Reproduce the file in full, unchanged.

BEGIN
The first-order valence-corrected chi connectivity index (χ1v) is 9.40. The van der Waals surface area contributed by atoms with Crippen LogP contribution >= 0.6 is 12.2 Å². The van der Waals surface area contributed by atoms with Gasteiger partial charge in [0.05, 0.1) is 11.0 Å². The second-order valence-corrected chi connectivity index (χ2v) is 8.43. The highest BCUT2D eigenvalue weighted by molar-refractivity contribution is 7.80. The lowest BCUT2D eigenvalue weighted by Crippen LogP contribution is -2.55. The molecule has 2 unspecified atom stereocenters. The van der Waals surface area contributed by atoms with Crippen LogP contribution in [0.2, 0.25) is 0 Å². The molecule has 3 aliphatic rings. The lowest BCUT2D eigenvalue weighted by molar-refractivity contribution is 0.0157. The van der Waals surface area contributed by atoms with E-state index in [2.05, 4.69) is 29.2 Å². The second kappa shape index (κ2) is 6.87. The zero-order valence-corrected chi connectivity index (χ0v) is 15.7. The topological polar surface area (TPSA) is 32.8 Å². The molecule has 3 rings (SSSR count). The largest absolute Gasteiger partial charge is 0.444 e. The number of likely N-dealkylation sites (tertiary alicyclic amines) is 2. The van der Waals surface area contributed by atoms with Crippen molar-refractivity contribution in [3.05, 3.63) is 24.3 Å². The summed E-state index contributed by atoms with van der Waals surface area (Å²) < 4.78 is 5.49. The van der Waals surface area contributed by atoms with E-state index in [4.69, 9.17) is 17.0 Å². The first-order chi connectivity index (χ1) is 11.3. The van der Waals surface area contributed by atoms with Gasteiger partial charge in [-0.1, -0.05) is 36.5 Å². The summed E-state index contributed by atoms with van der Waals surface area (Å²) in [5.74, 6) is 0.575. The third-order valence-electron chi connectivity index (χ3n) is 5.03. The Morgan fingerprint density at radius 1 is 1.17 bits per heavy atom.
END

The first-order valence-corrected chi connectivity index (χ1v) is 9.40. The van der Waals surface area contributed by atoms with Crippen LogP contribution >= 0.6 is 12.2 Å². The van der Waals surface area contributed by atoms with Gasteiger partial charge in [0.05, 0.1) is 11.0 Å². The second-order valence-corrected chi connectivity index (χ2v) is 8.43. The highest BCUT2D eigenvalue weighted by molar-refractivity contribution is 7.80. The lowest BCUT2D eigenvalue weighted by Crippen LogP contribution is -2.55. The molecule has 2 unspecified atom stereocenters. The van der Waals surface area contributed by atoms with Crippen LogP contribution in [0.2, 0.25) is 0 Å². The molecule has 3 aliphatic rings. The lowest BCUT2D eigenvalue weighted by molar-refractivity contribution is 0.0157. The van der Waals surface area contributed by atoms with E-state index in [2.05, 4.69) is 29.2 Å². The second kappa shape index (κ2) is 6.87. The zero-order valence-corrected chi connectivity index (χ0v) is 15.7. The topological polar surface area (TPSA) is 32.8 Å². The molecule has 3 rings (SSSR count). The largest absolute Gasteiger partial charge is 0.444 e. The number of likely N-dealkylation sites (tertiary alicyclic amines) is 2. The van der Waals surface area contributed by atoms with Crippen molar-refractivity contribution in [3.05, 3.63) is 24.3 Å². The summed E-state index contributed by atoms with van der Waals surface area (Å²) < 4.78 is 5.49. The van der Waals surface area contributed by atoms with E-state index in [4.69, 9.17) is 17.0 Å². The first-order chi connectivity index (χ1) is 11.3. The van der Waals surface area contributed by atoms with Gasteiger partial charge in [-0.1, -0.05) is 36.5 Å². The summed E-state index contributed by atoms with van der Waals surface area (Å²) in [5.74, 6) is 0.575. The third-order valence-electron chi connectivity index (χ3n) is 5.03. The Morgan fingerprint density at radius 1 is 1.17 bits per heavy atom.